Author and artist Zak Sabbath must be the love child of Bill Sienckiewicz, David Macauley, Paolo Soleri, Dr. Seuss, and Richard Scarry. All six of those artists create layouts so complex and unexpected, so far outside the box that after flipping to a new page of art or diagrams the reader's first reaction is often to stare at it wondering "What the Hell am I looking at?" (and where's Goldbug?) After which the light bulb comes on, we are enlightened, and our concept of the world expands.
The covers of Vornheim: The Complete City Kitare random generators. The inside of the dust jacket is an intricately drawn map of the city that looks like an etching. Palaces and cathedrals look like a bizarre, titanic cyborg hands. The wilderness map looks like a quilty patchwork of expressionistically drawn city blocks. A house map is keyed with illustrations of each room's contents. Page 18 has possibly my favorite small dungeon map ever, in simplified, stylized 3D, again with illustrations of the contents. Cross-sections, silhouettes, tables, a diagram for randomly generating NPC relationships capable of generating stories, a flowchart for searching a library, and simply impossible, gravity-defying, fantasy construction of towers, bridges, arches, and flying buttresses stacked into off-balance, phantasmagorically teetering architectural piles . . . and that's before we consider the pages and pages of surprising encounters and provocative tables.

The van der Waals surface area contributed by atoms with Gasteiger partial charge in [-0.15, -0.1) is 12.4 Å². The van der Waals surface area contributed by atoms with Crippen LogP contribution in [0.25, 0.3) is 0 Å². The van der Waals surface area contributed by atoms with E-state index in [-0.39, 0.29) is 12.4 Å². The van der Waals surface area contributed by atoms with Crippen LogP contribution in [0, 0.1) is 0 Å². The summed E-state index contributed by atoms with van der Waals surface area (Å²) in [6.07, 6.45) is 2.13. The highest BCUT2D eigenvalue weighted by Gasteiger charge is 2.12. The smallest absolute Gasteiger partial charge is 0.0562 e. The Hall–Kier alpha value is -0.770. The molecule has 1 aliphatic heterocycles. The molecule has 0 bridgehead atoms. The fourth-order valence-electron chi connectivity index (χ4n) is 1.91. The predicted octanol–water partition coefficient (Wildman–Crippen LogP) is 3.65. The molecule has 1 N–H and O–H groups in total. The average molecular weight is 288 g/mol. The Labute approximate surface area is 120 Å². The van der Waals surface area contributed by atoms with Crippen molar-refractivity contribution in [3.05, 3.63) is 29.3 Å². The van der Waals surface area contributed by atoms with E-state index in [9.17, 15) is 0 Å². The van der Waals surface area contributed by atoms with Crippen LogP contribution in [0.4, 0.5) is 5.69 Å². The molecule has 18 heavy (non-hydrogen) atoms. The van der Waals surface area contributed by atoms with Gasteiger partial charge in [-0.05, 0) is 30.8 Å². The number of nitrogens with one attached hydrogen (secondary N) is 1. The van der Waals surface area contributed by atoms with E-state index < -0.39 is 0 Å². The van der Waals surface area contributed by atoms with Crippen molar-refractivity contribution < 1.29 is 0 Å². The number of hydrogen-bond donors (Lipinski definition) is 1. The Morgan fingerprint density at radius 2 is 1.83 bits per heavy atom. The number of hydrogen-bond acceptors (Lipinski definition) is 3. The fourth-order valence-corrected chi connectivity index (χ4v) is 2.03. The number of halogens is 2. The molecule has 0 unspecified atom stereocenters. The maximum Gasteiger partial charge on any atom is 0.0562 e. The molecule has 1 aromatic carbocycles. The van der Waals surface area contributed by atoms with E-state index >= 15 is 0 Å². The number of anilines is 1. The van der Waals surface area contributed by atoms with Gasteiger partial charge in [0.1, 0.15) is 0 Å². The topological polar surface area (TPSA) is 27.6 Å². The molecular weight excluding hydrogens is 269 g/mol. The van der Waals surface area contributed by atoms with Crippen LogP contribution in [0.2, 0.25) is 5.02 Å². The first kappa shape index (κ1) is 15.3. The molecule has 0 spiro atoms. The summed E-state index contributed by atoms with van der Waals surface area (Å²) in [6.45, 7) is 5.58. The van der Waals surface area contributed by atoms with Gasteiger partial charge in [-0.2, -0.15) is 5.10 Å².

And all in a small, dense, sixty-four page hard-cover book.
Zak, James, Darren, Mandy, Maria, and the playtesters have crafted a great sandbox and improv-generation aid for DMs who want to run city adventures - and for the many DMs who don't want to yet but will if they immerse themselves in the spirit of this book.
Vornheim colors far outside the lines of recent mainstream gaming, which uses crisp art and text to lead the DM and players by the nose through scripted rules and adventures. Instead, Vornheim is Byzantine, brilliant, and exhilarating, a return to the original do-it-yourself, hobbyist tradition of stimulating the DM's imagination until he or she bubbles over with ideas and an urge to run games that express them, games that in turn excite and stimulate the players to take the game in unexpected directions, fresher than any pre-planned script can be. Vornheim is a big gift to gaming in a little package.
Vornheim is a valuable addition to the small but growing group of recent gaming releases that proves the reality and worth of the old school renaissance. Surely gaming awards are coming its way over the course of the next year. Congratulations to Zak, James, and the rest of the team. Well done!
David C. Sutherland III's dungeon from the blue book.
Since July last year I've been working with a couple people on a little project that requires us to comb carefully through the text of Doctor John Eric Holmes's Dungeons and Dragons blue book from 1977, a work that launched many of us into our D&D hobby and still excites our imagination.
In the process, we're discovering where various rules and concepts in the Holmes blue book come from - which ideas go back to Chainmail or to the original Dungeons and Dragons set, and which were innovations by the good doctor himself. For those of us interested in the details of our game, how it came to exist, and how it was originally played by the first-generation gamers, I'm going to be posting a series that traces these individual game mechanics and concepts.